This morning I went to the Lunenburg Farmer’s Market, held every Thursday morning during the summer. Although we arrived early, there was already a sizeable crowd, with long lines of people patiently waiting at some of the booths, especially for the raspberries (first of the season) and the fresh fish. At one end of the market, a guitar and fiddler played some merry Nova Scotia folk tunes, while people sat at the small open-air tables drinking the locally roasted coffee and munching on freshly baked croissants and muffins.
I was struck by how happy, friendly and relaxed everyone looked. Is it just that most of these people are here on Nova Scotia’s South Shore for vacation? Is it Canada? I think it must be some combination. People are different here. There simply isn’t any of the abrasiveness, arrogance or hyped-up pace that we see frequently among the summer people who flood into the Berkshires, coming mostly from New York and New Jersey. Even the locals here seem more laid back than the Berkshire folk at home. There is less glamour here: there are hardly any of the “beautiful people,” and it’s rare to see anyone stylishly dressed. You don’t see women checking each other out competitively the way we do at home. You can tell that no one is running to the gym or the yoga class (are there any yoga classes here?); there are no flashily dressed long-distance bikers, no troupes of Harley-Davidsons roaring through town, very few fancy cars or signs of conspicuous consumption.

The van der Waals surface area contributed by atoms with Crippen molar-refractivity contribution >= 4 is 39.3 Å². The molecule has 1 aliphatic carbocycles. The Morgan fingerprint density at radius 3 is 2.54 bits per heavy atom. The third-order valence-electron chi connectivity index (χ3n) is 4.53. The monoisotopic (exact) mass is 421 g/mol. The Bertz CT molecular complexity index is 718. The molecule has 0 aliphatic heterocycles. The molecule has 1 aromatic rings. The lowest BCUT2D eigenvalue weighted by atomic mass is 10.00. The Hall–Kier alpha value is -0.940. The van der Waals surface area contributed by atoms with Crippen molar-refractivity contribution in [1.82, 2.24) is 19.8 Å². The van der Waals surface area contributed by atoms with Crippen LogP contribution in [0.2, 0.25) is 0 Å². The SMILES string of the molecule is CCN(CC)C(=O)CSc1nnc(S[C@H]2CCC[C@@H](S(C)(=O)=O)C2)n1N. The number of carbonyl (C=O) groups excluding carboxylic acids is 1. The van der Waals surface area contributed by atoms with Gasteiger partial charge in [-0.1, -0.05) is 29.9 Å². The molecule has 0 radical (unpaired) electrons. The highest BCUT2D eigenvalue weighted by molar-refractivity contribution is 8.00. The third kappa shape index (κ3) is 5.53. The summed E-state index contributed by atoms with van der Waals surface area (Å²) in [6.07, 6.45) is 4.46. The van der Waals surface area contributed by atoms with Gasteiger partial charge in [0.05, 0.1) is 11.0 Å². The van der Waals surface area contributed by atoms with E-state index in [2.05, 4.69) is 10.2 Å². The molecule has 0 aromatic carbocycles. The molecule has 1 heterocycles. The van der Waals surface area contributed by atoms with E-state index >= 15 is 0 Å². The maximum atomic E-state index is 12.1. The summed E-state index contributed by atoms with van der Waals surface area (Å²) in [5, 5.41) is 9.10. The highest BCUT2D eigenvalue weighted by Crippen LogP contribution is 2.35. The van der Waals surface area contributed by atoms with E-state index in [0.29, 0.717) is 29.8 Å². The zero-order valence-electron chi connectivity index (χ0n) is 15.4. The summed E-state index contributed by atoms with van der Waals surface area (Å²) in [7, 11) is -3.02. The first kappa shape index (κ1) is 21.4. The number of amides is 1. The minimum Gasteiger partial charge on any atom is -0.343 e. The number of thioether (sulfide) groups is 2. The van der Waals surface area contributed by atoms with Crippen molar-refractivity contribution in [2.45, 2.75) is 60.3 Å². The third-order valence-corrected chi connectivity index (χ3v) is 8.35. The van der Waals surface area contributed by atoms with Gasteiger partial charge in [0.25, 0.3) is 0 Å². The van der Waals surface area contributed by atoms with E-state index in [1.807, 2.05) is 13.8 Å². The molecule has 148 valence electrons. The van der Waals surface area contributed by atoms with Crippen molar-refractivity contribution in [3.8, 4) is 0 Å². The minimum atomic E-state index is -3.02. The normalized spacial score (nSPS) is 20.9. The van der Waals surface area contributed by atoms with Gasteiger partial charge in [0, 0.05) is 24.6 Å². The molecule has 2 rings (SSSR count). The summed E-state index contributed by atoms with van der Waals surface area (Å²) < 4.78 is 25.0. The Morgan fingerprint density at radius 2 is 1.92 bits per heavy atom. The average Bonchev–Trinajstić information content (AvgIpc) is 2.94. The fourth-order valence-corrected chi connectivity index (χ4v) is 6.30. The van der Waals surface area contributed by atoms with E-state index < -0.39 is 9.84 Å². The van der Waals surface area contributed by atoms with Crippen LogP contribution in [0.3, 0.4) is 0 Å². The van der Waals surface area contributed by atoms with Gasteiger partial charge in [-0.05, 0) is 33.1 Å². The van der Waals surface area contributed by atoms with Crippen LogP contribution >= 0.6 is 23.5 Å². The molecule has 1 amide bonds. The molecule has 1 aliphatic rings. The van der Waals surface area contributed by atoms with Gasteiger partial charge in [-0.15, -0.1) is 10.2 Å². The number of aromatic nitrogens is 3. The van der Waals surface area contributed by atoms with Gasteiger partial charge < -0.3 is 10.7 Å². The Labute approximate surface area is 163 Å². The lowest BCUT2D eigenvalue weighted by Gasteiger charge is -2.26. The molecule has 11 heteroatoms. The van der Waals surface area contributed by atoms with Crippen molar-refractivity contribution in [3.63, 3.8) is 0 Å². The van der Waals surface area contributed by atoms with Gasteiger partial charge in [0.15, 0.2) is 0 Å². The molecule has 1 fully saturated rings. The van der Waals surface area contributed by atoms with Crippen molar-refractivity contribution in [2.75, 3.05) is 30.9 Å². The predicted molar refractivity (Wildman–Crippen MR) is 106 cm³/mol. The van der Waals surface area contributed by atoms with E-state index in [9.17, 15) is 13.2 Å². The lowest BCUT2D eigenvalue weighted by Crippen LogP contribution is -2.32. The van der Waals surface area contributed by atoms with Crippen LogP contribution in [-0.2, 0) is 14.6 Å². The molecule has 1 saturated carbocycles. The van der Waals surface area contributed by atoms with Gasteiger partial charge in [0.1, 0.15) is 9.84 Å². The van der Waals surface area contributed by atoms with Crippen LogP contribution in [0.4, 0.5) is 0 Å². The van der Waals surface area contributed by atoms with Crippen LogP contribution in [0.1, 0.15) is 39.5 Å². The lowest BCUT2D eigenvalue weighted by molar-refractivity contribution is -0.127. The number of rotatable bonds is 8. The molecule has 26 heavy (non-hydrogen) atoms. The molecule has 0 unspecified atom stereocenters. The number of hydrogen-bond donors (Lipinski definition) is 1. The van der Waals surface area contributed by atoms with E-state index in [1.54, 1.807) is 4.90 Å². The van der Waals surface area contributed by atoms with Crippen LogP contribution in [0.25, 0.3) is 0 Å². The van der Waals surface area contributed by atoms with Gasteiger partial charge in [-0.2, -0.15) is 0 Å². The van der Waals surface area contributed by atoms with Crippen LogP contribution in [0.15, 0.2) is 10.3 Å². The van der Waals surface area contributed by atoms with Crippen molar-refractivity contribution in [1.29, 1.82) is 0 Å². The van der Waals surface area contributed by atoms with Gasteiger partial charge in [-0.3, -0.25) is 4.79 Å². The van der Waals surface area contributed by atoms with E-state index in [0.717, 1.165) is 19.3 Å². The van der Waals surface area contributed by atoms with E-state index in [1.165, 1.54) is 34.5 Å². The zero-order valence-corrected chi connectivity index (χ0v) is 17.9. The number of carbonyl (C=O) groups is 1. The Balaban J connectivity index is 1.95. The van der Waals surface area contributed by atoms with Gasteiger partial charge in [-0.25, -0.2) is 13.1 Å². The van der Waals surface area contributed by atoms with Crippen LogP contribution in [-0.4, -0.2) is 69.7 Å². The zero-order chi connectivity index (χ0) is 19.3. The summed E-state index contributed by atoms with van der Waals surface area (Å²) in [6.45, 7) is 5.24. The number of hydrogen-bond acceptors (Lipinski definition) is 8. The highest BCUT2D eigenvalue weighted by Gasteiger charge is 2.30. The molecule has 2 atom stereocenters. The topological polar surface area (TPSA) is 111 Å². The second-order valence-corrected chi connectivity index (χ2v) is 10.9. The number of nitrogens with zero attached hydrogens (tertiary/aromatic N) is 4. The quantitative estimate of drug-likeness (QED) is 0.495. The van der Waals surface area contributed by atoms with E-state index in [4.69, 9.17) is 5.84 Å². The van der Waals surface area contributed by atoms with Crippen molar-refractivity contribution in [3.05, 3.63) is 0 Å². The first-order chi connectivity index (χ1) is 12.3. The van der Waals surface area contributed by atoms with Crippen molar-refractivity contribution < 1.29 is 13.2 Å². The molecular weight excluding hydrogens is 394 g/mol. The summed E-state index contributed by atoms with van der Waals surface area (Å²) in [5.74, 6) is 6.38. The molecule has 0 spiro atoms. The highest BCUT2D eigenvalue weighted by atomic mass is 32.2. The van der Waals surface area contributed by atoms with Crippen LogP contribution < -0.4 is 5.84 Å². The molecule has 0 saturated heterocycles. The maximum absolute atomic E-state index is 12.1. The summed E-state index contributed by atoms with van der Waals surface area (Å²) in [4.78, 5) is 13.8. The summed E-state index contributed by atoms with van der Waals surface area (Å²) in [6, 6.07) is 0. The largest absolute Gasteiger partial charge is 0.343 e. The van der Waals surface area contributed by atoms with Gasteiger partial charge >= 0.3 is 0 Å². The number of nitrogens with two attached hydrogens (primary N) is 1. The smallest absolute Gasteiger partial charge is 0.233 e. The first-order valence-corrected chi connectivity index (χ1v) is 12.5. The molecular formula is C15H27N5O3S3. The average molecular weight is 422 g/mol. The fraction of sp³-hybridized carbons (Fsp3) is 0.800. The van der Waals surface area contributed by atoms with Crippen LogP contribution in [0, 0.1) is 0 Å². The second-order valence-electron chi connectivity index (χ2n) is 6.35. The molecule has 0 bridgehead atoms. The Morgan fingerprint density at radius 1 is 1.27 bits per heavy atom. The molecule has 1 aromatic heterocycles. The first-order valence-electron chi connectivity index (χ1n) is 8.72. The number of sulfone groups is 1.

Indeed, if shopping is your thing, this is not the place to be—there simply isn’t much to buy here. But if you take the time to get to know people, what you’ll find are a lot of creative, individualistic people, all busy and happy doing their own thing. When they come together, as at the Thursday Farmer’s Market in Lunenburg, there is a hum of joyful camaraderie that is infectious, almost like a the hum of a contented, productive bee hive, where everyone is working alongside each other in a supportive, collaborative manner. People stop to help each other here all the time—it seems to be a reflex. They’ll smile and stop to chat at any opportunity, just to exchange friendly vibes, the way bees stroke each other with their antennae as they go about their busy days.
Something tells me I could be very happy as part of this Nova Scotia hive….